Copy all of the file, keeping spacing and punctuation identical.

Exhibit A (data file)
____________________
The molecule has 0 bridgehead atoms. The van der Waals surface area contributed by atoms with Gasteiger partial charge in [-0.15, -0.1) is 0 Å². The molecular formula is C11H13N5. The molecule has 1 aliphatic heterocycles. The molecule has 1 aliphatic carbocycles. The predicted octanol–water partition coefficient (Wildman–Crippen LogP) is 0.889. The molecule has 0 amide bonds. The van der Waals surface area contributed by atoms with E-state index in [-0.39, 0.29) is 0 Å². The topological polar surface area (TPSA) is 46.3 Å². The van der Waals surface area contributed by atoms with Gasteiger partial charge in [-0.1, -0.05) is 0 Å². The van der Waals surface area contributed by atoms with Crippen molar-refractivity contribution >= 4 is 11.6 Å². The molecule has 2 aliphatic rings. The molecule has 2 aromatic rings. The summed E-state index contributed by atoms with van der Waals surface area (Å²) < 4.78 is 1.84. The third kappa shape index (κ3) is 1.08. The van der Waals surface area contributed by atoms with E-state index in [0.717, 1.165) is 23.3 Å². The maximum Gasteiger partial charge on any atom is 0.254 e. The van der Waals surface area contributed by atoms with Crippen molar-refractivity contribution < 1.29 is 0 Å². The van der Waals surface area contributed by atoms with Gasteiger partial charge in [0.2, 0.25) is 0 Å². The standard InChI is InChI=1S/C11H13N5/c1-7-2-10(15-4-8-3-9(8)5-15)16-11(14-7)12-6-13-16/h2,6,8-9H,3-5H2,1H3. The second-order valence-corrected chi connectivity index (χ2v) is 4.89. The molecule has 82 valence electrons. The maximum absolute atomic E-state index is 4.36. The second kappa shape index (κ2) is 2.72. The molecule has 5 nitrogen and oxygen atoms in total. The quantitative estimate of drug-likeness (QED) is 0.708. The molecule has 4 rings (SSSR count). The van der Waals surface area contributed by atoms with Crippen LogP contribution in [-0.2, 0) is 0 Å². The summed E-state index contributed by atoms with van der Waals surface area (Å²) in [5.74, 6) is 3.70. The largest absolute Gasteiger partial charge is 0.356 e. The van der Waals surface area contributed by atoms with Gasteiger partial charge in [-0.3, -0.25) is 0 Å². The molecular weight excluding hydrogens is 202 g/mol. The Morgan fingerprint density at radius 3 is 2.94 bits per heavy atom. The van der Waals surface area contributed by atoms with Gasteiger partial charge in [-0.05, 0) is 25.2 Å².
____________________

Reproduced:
The molecule has 0 bridgehead atoms. The van der Waals surface area contributed by atoms with Gasteiger partial charge in [-0.15, -0.1) is 0 Å². The molecular formula is C11H13N5. The molecule has 1 aliphatic heterocycles. The molecule has 1 aliphatic carbocycles. The predicted octanol–water partition coefficient (Wildman–Crippen LogP) is 0.889. The molecule has 0 amide bonds. The van der Waals surface area contributed by atoms with E-state index in [-0.39, 0.29) is 0 Å². The topological polar surface area (TPSA) is 46.3 Å². The van der Waals surface area contributed by atoms with Gasteiger partial charge in [-0.1, -0.05) is 0 Å². The van der Waals surface area contributed by atoms with Crippen molar-refractivity contribution >= 4 is 11.6 Å². The molecule has 2 aliphatic rings. The molecule has 2 aromatic rings. The summed E-state index contributed by atoms with van der Waals surface area (Å²) < 4.78 is 1.84. The third kappa shape index (κ3) is 1.08. The van der Waals surface area contributed by atoms with E-state index in [0.717, 1.165) is 23.3 Å². The maximum Gasteiger partial charge on any atom is 0.254 e. The van der Waals surface area contributed by atoms with Crippen molar-refractivity contribution < 1.29 is 0 Å². The van der Waals surface area contributed by atoms with Gasteiger partial charge in [0.2, 0.25) is 0 Å². The standard InChI is InChI=1S/C11H13N5/c1-7-2-10(15-4-8-3-9(8)5-15)16-11(14-7)12-6-13-16/h2,6,8-9H,3-5H2,1H3. The second-order valence-corrected chi connectivity index (χ2v) is 4.89. The molecule has 82 valence electrons. The maximum absolute atomic E-state index is 4.36. The second kappa shape index (κ2) is 2.72. The molecule has 5 nitrogen and oxygen atoms in total. The quantitative estimate of drug-likeness (QED) is 0.708. The molecule has 4 rings (SSSR count). The van der Waals surface area contributed by atoms with Crippen LogP contribution in [-0.2, 0) is 0 Å². The summed E-state index contributed by atoms with van der Waals surface area (Å²) in [5.74, 6) is 3.70. The largest absolute Gasteiger partial charge is 0.356 e. The van der Waals surface area contributed by atoms with Gasteiger partial charge in [-0.3, -0.25) is 0 Å². The molecular weight excluding hydrogens is 202 g/mol. The Morgan fingerprint density at radius 3 is 2.94 bits per heavy atom. The van der Waals surface area contributed by atoms with Gasteiger partial charge in [-0.05, 0) is 25.2 Å².